Through this all I have been trying to gather as much information and as many viewpoints as possible, and at the same time maintain my own open-mindedness and neutral position until one clear set of factors tips me one way or the other. Of course, I could also abstain from making a choice on the matter…

Yet I seem to find myself advocating for the firefighters, even though I am not convinced that their argument is the right one. It feels more like an issue of fairness than a matter of fact. And as we know, facts can be very easy to spin.

There are three kinds of lies: lies, damned lies, and statistics.

Popular line attributed to former British Prime Minister Benjamin Disraeli

So here are some facts I’ve been able to gather from various knowledgeable sources.

Facts or Fear, or Fearsome Facts?

Responding to a request for data, Cambria Fire’s Chief Hollingsworth sent me some statistics on the number of incidents that CFD responded to between 2007 and 2017.The data represented “fire” incidents, and revealed the following:

From email of 3/5/2017 “During the above-mentioned time frame, there were 157 fire incidents within the primary response area of Cambria Fire. This averages 15.7 fire calls per year or just more than 1 per month. This excludes all automatic and mutual aid responses. Of those 157 fire incidents, they break down as follows:

  • Residential structure fires             61
  • Commercial structure fires           24
  • Wildland fires                              28
  • Vehicle fires                                15
  • Debris/other fires                         29

Of the 157 fire incidents, Cambria Fire handled 54 of them alone, with no response from Cal Fire or any other agency. Of that same number, 3 were handled solely by Cal Fire (station 10).  These 3 incidents were relatively small and occurred while Cambria Fire units were committed to other incidents.”


Good information. Hard numbers. But how then do we take that data and turn it into information? I could use it as a counter to the position that states “Cal Fire responds to EVERY call in Cambria.” Really? The data says that over the measured timeframe they, in fact, did not respond to over a third of fire calls in Cambria (or 34.39% if percentages as numbers are more dramatic.) Conversely, Cambria Fire did not respond to less than 2% of fire incidents in Cambria.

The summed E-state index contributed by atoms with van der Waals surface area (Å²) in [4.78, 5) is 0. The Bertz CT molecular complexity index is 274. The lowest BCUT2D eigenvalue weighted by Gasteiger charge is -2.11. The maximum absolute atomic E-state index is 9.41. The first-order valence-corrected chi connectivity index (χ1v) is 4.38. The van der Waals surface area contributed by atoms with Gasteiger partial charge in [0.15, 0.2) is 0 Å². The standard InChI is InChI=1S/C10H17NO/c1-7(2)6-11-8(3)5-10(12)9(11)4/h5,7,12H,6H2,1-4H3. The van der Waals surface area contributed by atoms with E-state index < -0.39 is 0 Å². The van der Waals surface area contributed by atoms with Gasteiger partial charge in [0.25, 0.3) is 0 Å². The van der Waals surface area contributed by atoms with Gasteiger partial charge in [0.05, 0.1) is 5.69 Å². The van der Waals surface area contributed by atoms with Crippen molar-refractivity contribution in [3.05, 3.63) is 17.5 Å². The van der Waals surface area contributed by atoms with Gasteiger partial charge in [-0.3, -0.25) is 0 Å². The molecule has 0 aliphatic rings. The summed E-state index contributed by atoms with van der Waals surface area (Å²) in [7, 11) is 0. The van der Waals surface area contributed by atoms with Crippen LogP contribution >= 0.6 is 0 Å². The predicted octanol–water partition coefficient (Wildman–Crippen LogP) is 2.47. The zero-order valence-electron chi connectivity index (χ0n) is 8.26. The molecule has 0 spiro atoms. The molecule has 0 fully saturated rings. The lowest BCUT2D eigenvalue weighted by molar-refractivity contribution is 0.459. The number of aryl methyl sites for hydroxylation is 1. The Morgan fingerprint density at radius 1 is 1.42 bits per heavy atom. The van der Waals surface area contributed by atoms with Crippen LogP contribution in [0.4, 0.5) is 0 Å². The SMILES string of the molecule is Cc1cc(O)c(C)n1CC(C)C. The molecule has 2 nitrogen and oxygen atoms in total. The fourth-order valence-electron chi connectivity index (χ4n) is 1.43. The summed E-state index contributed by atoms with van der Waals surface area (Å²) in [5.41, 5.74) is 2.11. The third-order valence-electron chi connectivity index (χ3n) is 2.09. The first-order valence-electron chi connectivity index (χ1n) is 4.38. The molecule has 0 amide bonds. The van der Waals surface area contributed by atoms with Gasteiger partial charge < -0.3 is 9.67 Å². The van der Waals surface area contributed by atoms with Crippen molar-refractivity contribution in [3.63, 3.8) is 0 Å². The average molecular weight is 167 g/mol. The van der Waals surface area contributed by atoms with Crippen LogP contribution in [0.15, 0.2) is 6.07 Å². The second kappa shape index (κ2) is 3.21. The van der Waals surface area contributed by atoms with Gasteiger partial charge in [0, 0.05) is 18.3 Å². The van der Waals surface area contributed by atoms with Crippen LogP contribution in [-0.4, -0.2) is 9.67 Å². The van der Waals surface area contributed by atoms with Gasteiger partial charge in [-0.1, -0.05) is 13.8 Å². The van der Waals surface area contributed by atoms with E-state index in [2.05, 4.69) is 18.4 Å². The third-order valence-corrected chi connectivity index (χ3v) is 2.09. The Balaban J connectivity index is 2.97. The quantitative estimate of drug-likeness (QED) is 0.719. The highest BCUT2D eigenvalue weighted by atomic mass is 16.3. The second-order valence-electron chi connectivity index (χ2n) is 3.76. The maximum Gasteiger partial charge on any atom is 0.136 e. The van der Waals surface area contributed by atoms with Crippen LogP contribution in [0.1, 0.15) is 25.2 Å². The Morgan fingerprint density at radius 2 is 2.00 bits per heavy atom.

So I asked a few follow-up questions, including why there would be such a gap in response from Cal Fire, and whether the Mutual Aid agreement with Cal Fire was in place over the measured timeframe.

Chief replied, “Short answer is yes, MA agreement has been around for a long time. We are part of California Master Mutual Aid. The solo responses are most likely based upon necessity. For instance, an oven fire or dryer fire may only get units from our agency. A small roadside spot fire may only get one unit. Additionally, some of those may be single resource responses from our agency because there was no assistance available from station 10, and other MA responders were canceled because they were not needed. However, there is no way as to discern the difference.”

So there are the facts, and there is the information on those facts.

More Fun With Facts

I had a similar experience with the Cal Fire management team responsible for staffing and manpower, and more particularly the process for ensuring that Cal Fire Station 10 was always manned, thereby providing the critical backup and support to Cambria Fire.

First, I called station 10 and spoke with the duty captain. I asked him about how the “move up and cover” process worked, and if Station 10 was left uncovered for extended periods. He was very cordial but said he really couldn’t give me a reliable answer as Station 10 was not his primary assignment. He suggested I call down to the offices in SLO to get more specifics.

Hailed To The Chief

I reached out to the office of Chief Scott Jalbert, the person responsible for managing the resources for Cal Fire in San Luis Obispo. I had a lovely conversation with Janet, a member of the Chief’s staff, who listened to my request for data, asked clarifying questions, and committed to getting me answers. She called me back later the same day and provided me with basic information related to Station 10 calls and responses for 2017. In summary, the numbers showed that Station 10 responded to 796 calls. Of the 796, 545 calls were specific to Cambria. This leaves 251 calls that took them away from the Cambria area.

I asked Janet about the process that Cal Fire uses to ensure that Station 10, which is designated as a “Must Cover” station, is adequately manned. She shared a high-level view of the move up and cover process, and when asked said the gap time generally fell between 15 and 40 minutes, depending on where the covering engine was coming from.

Sensing my skepticism, she offered to connect me directly to Chief Jalbert.

Tell Me More

When he came on the line, I explained again what I was calling about and why. He graciously walked me through in more detail the process of move up and cover, using a cul-de-sac analogy to demonstrate the rotation they follow. He also repeated the 15 – 40-minute timeframe to get a cover engine up to Cambria. Still skeptical (having driven from various places in the county where these cover engines would come from, while also realizing that my driving skill is so weak that Mr. Magoo shakes his head in disbelief) I asked a few more questions. One main one – ok, if 15-40 minutes is the range of time you use, how often are those times met? Meaning, how many move up and cover engines actually got to Cambria within that range? It turns out that number isn’t tracked, so I don’t know if it always happens, never happens, or somewhere in between. Does the percentage really matter? Well, sure, if the assumption is that Cal Fire is always here, or they will always be here almost right away.